“We have provided over 100 gallons since last week to local area individuals as well as some nursing homes, companies and restaurants that are still doing take out,” said Bell. “We’re planning to ramp up production this week to make more as the demand grows exponentially every day.”

SILO made the decision to produce and distribute the product “because we can,” said Bell.

“It’s probably the one real thing we can do,” said Bell. “We know that right now people are scared and anxious, and they can’t get things they essentially need to take care of themselves and their loved ones or employees. This is not a cure. It doesn’t take the place of proper hygiene, hand washing or practicing smart distancing but it can put your mind at ease a little bit to have one more line of defense.”

Bell said she didn’t know how long SILO would be able to produce and distribute the product but would do so for as long as it can.

“Realizing demand was so high for so many crucial facilities and groups statewide is a daunting concept, and we have so far been doing it at our own cost,” said Bell. “We’re going to start to ask for a nominal fee for bulk orders soon, and we just put out a GoFundMe campaign to purchase more supplies and support the production staff.”

Some of the funds will go to buying more grain from farmers in order to make the ethanol from the grain and to support them so that they do not have to shut down altogether, Bell added.

To avoid standing in large groups, the distillery will meet customers in their cars or distribution will occur in small pick-up windows to minimize exposure to the staff. SILO is also allowing larger bulk pick-ups to facilities and companies by appointment only.

In Montpelier, Caledonia Spirits — the distiller of Barr Hill Gin, Barr Hill Vodka, and Tom Cat Gin — is also making, producing and delivering hand sanitizer to the Vermont Foodbank and individuals in need.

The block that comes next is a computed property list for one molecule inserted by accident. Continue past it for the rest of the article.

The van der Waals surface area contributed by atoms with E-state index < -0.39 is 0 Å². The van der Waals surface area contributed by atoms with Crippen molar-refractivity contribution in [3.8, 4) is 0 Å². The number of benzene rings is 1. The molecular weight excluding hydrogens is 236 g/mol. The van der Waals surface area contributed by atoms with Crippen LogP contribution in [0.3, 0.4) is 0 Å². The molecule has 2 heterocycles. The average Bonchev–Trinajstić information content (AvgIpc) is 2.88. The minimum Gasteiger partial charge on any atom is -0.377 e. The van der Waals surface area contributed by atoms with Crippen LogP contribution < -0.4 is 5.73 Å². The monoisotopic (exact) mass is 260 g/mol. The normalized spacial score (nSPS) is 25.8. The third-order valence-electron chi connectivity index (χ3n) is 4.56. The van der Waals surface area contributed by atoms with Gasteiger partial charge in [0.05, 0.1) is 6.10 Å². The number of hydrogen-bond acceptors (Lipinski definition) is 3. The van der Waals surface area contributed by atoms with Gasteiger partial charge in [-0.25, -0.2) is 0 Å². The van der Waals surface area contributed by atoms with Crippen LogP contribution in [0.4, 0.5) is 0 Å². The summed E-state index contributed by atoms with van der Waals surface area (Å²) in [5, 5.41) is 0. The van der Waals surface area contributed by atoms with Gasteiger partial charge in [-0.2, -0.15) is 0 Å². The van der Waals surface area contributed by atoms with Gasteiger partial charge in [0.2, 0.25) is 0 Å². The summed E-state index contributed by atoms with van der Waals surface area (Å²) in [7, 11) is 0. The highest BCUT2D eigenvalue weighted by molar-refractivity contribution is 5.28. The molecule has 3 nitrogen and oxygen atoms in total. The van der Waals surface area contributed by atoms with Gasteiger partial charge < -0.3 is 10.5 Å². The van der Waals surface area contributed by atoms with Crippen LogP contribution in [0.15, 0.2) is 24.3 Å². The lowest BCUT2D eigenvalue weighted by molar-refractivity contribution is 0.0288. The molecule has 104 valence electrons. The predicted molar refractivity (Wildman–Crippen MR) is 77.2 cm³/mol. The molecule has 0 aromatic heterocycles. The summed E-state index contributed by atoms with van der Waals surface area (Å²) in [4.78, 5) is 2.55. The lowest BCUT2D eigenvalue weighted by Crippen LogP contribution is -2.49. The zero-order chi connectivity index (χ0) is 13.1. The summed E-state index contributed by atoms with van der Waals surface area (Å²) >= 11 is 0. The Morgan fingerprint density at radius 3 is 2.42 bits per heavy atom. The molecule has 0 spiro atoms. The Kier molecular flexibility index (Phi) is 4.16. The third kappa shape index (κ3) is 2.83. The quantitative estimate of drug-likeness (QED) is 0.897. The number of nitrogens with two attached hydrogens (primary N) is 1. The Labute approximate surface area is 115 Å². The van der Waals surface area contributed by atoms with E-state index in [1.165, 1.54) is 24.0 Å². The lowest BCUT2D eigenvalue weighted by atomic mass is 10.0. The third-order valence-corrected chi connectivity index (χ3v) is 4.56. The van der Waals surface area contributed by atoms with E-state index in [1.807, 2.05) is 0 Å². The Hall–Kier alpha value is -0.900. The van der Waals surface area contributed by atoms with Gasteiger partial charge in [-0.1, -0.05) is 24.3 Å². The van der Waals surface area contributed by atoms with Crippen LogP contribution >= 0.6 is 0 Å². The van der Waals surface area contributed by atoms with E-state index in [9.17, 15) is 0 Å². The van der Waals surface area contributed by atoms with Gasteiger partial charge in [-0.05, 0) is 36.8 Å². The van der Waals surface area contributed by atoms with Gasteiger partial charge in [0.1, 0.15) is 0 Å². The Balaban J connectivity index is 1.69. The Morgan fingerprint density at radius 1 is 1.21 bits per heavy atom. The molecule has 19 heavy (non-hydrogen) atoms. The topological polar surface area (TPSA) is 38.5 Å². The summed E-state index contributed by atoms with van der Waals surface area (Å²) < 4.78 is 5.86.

The distillery has committed to making hand sanitizer for first responders in Vermont. The state will pay Caledonia Spirits for their raw materials.

Smugglers’ Notch Distillery is also responding to help meet the statewide shortage.

“With the abrupt intrusion of COVI-19 in our lives, Smugglers’ Notch Distiller has turned its focus towards working on a solution to close the gap on the unavailability of preventive hygiene products that help ensure that our family and friends stay safe,” said co-owner Ron Elliott.

Other co-owner Jeremy Elliott added that the Smugglers’ Notch Distillery team “is a group of proud Vermonters, eager to be given an opportunity to help in our small way.”

“This is an unsettling moment in our history, and we are pivoting together quickly for community good,” he said.

Closer to home, in Quechee, Vermont Spirits is not getting on the bandwagon.

Lisa Bruce, a part-time employee working the front desk, said operations are shutting down. The company has a tasting room in a small plaza on U.S. Route 4.

“We’re not in production,” she said. “The Cabot store and the antique store are closed. Our distiller won’t be back until next week. Basically, we’re on hold.”

The American Craft Spirits Association has been encouraging its members “to help alleviate our national shortage of sanitizing solutions,” according to a company statement.

The organization has published several guidelines for producers, and holds webinars. For more info visit americancraftspirits.org/covid-19.